This week’s puzzling questions are…What’s in a name? What’s in a number?

The buzz topic in fossil fuel today is the leak at the Keystone XL pipeline (KXL), which is the heavy crude lifeline for the U.S. refining “Megatropolis” (my word!) on the Gulf coast.

Lately I’ve been thinking the pipeline’s name should be changed from Keystone to Headstone.

In the past, a shut down like this would have caused panic attacks for the pin-striped crowds on Wall Street and spiked prices for crude and all refined products. This time, and for the time being, there is an overriding calm in short term price movements.


Because there are fall back safeguards in place today that are buffering the threat of supply shortage induced price spikes.

Firstly, and goodly (my word!), the opening of the southbound Enbridge Line 3 earlier this year has lessened pressure on the KXL. Next, President Biden continues to draw crude from the Strategic Petroleum Reserve (SPR), and this crude is chemically similar to Western Canadian Select (WCS), which is now stuck at home in Alberta.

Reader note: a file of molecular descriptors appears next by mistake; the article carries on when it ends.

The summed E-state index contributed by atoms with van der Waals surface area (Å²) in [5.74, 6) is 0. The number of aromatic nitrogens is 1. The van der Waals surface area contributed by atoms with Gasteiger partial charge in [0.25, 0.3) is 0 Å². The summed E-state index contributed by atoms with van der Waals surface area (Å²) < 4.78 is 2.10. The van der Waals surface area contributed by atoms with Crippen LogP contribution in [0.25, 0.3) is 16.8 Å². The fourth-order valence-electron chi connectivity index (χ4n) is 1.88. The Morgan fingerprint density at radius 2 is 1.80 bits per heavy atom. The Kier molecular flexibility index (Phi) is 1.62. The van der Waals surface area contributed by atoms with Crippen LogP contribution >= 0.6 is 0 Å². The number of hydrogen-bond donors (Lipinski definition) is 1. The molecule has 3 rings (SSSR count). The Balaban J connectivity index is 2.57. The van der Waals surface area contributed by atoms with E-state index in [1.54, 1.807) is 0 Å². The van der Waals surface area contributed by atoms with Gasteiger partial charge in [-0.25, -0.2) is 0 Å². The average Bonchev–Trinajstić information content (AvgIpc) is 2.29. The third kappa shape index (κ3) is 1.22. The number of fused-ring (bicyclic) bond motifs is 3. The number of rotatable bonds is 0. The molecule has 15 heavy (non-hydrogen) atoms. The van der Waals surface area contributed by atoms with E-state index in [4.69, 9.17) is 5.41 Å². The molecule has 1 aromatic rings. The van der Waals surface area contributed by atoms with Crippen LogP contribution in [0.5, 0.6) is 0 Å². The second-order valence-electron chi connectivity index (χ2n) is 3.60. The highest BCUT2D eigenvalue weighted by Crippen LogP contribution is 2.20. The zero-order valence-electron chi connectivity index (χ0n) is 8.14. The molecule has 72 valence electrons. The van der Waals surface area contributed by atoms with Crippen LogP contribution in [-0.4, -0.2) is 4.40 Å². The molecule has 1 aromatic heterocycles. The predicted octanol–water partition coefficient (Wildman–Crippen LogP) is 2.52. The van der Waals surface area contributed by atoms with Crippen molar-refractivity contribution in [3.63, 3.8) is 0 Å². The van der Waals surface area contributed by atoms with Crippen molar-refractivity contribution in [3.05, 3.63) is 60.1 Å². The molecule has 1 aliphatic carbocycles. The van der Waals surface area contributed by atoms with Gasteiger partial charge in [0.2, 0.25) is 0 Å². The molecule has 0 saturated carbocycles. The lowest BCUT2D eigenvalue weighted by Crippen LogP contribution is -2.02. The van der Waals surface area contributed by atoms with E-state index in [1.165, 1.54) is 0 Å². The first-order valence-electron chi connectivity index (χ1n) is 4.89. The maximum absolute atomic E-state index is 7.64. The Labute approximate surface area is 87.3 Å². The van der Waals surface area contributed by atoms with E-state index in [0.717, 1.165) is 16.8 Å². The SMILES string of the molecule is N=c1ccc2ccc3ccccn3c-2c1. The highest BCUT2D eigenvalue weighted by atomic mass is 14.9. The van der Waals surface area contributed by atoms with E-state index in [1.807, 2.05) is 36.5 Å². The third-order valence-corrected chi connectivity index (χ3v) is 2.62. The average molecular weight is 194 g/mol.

But this isn’t a problem because there is ample spare storge capacity at home, for the time being anyway, until the pipeline mess is fixed. However, if this line is down for 10 days or more, it will increase prices of West Texas Intermediate (WTI) on one hand, which will be bad for consumers in the eastern portion of the country, and on the other hand, it will increase the discount spread between WTI and WCS, which will be bad for Alberta crude producers in the west.

On the supply/demand side, there has been a dramatic increase in the supply of crude and all refined products. The 10-million-barrel increase in crude levels were due entirely to the SPR draw. The increase in supply lowered crude prices, and when we look at demand, then prices should fall over the short term, as consumers begin to back off gasoline and jet fuel purchases because of inflation and recession fears.

One segment of the supply side of the fossil fuel industry that isn’t complaining is the refining industry. This is especially true when it comes to diesel.

As mentioned in previous reports, the normal differential between the wholesale price of diesel versus gasoline at this time of year had diesel at about 8 cents per liter (cpl) on the high side. Today that spread has rocketed to 68 cpl.
Refining margins, the difference between the cost of crude and the wholesale price of diesel, have jumped by 125% since the start of the year.

Nice game if you can play it, but it’s the consumer whose being played.

– Roger McKnight – B.Sc., Senior Petroleum Analyst

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